Teresa Cheng was naive, but what’s Carrie Lam’s excuse?
The chief executive was once in charge of ensuring officials did not have illegal structures at their homes, yet in appointing the city’s new justice chief the vetting process appears to have been lax
Hong Kong is one big illegal structure. If your flat doesn’t have a few unauthorised constructions, your neighbours’ probably do. The prevalence of such structures is a by-product of the premium the city puts on liveable spaces.
So I am not surprised that new Secretary for Justice Teresa Cheng Yeuk-wah and her engineer husband have at least nine illegal structures at the two luxury houses they own in Tuen Mun. What is surprising is the ineptitude with which Cheng and Chief Executive Carrie Lam Cheng Yuet-ngor have handled the whole fiasco.
Some people have blamed the anti-government media for timing the start of Cheng’s tenure to the day to publish the story, and the opposition for milking it for all it’s worth to discredit Cheng and the Lam administration. But that’s how the game is played in this town. The whole public relations disaster was wholly avoidable.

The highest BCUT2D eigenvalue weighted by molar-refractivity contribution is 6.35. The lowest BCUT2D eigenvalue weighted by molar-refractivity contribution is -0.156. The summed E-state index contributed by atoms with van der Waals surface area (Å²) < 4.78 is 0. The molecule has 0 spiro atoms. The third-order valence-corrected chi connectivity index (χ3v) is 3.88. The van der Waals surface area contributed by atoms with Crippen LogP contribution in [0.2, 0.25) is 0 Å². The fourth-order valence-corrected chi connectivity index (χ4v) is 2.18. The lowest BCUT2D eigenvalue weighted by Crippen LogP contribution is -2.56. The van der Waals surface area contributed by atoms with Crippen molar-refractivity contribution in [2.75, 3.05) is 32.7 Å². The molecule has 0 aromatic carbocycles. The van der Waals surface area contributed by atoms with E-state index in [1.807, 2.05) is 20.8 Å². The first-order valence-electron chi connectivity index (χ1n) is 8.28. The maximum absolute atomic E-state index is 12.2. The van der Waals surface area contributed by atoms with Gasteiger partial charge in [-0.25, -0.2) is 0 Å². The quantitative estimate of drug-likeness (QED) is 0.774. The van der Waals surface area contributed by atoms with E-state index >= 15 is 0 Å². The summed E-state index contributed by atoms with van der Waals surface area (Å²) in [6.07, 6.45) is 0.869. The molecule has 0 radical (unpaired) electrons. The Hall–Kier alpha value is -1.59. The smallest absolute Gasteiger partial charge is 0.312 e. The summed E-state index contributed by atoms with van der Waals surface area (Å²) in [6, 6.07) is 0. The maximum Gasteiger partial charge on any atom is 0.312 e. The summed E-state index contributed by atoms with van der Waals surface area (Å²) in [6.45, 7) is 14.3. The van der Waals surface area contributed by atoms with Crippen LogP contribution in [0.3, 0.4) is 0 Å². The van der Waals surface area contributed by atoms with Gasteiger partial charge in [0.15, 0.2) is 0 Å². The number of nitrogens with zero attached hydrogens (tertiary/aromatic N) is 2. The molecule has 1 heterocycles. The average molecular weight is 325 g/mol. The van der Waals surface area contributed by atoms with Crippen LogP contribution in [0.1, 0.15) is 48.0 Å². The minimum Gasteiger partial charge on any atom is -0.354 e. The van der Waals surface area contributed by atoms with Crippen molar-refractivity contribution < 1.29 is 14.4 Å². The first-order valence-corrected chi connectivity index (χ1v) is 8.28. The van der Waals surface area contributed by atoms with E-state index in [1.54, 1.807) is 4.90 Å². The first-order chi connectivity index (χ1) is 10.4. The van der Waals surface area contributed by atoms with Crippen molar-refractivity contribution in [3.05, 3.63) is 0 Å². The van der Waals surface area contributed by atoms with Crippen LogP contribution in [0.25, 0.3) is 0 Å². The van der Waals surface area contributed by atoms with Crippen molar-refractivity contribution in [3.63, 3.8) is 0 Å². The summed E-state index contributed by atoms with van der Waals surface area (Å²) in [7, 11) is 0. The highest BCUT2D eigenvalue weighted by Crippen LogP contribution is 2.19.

Once the story broke, Lam blamed Cheng’s inexperience in politics. But Lam herself can’t use the same excuse. When Lam was development secretary, she was the go-to person to comment on the latest government probe into illegal structures, including a huge unauthorised basement at the Kowloon Tong mansion of Henry Tang Ying-yen, whose candidacy for the chief executive job in 2012 was doomed by the exposé.
When Tang’s rival, Leung Chun-ying, won the top job, he too was quickly exposed for having a few unauthorised structures at his luxury home on The Peak.
All bureau secretaries and department directors were subsequently ordered to check their own properties to make sure they didn’t have such structures or if they did, to remove them. Lam lived through, and was closely involved in, those major episodes. Has she not learned a lesson?
Cheng’s was a major appointment, especially since her predecessor, Rimsky Yuen Kwok-keung, had been involved in practically every major government controversy in recent years – from the government’s failed electoral reform and the jailing of Occupy student leaders to the joint checkpoint arrangement at the high-speed rail terminus in West Kowloon.
Lam and her closest aides should have made sure the new appointment went ahead without any hiccup. Time and again, what can be more obvious for potential trouble than the presence of illegal structures?
Lam has so far sidestepped major political landmines; let’s hope this latest fiasco is not a sign of things to come.